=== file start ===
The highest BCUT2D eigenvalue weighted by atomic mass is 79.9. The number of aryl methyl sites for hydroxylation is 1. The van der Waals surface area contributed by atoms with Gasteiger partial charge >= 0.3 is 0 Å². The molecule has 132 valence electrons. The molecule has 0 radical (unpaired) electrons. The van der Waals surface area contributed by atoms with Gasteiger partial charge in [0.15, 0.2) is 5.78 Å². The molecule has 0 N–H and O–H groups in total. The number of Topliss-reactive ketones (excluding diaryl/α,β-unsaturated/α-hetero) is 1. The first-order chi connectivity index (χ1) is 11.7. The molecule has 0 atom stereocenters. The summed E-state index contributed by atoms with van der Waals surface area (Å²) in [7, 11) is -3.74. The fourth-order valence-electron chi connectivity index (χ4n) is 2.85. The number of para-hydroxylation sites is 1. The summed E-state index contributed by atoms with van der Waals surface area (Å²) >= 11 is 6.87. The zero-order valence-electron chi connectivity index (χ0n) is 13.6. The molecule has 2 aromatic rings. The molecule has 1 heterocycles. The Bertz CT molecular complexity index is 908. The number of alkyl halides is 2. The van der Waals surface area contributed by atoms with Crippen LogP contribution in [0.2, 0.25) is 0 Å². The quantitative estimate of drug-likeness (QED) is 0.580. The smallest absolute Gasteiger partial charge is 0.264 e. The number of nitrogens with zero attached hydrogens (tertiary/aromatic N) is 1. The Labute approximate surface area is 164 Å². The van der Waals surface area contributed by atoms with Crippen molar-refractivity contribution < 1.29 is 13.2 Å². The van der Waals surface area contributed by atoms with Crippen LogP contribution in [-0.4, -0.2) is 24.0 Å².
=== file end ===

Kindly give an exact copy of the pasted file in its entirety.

The highest BCUT2D eigenvalue weighted by atomic mass is 79.9. The number of aryl methyl sites for hydroxylation is 1. The van der Waals surface area contributed by atoms with Gasteiger partial charge >= 0.3 is 0 Å². The molecule has 132 valence electrons. The molecule has 0 radical (unpaired) electrons. The van der Waals surface area contributed by atoms with Gasteiger partial charge in [0.15, 0.2) is 5.78 Å². The molecule has 0 N–H and O–H groups in total. The number of Topliss-reactive ketones (excluding diaryl/α,β-unsaturated/α-hetero) is 1. The first-order chi connectivity index (χ1) is 11.7. The molecule has 0 atom stereocenters. The summed E-state index contributed by atoms with van der Waals surface area (Å²) in [7, 11) is -3.74. The fourth-order valence-electron chi connectivity index (χ4n) is 2.85. The number of para-hydroxylation sites is 1. The summed E-state index contributed by atoms with van der Waals surface area (Å²) >= 11 is 6.87. The zero-order valence-electron chi connectivity index (χ0n) is 13.6. The molecule has 2 aromatic rings. The molecule has 1 heterocycles. The Bertz CT molecular complexity index is 908. The number of alkyl halides is 2. The van der Waals surface area contributed by atoms with Crippen LogP contribution in [0.2, 0.25) is 0 Å². The quantitative estimate of drug-likeness (QED) is 0.580. The smallest absolute Gasteiger partial charge is 0.264 e. The number of nitrogens with zero attached hydrogens (tertiary/aromatic N) is 1. The Labute approximate surface area is 164 Å². The van der Waals surface area contributed by atoms with Crippen molar-refractivity contribution < 1.29 is 13.2 Å². The van der Waals surface area contributed by atoms with Crippen LogP contribution in [-0.4, -0.2) is 24.0 Å².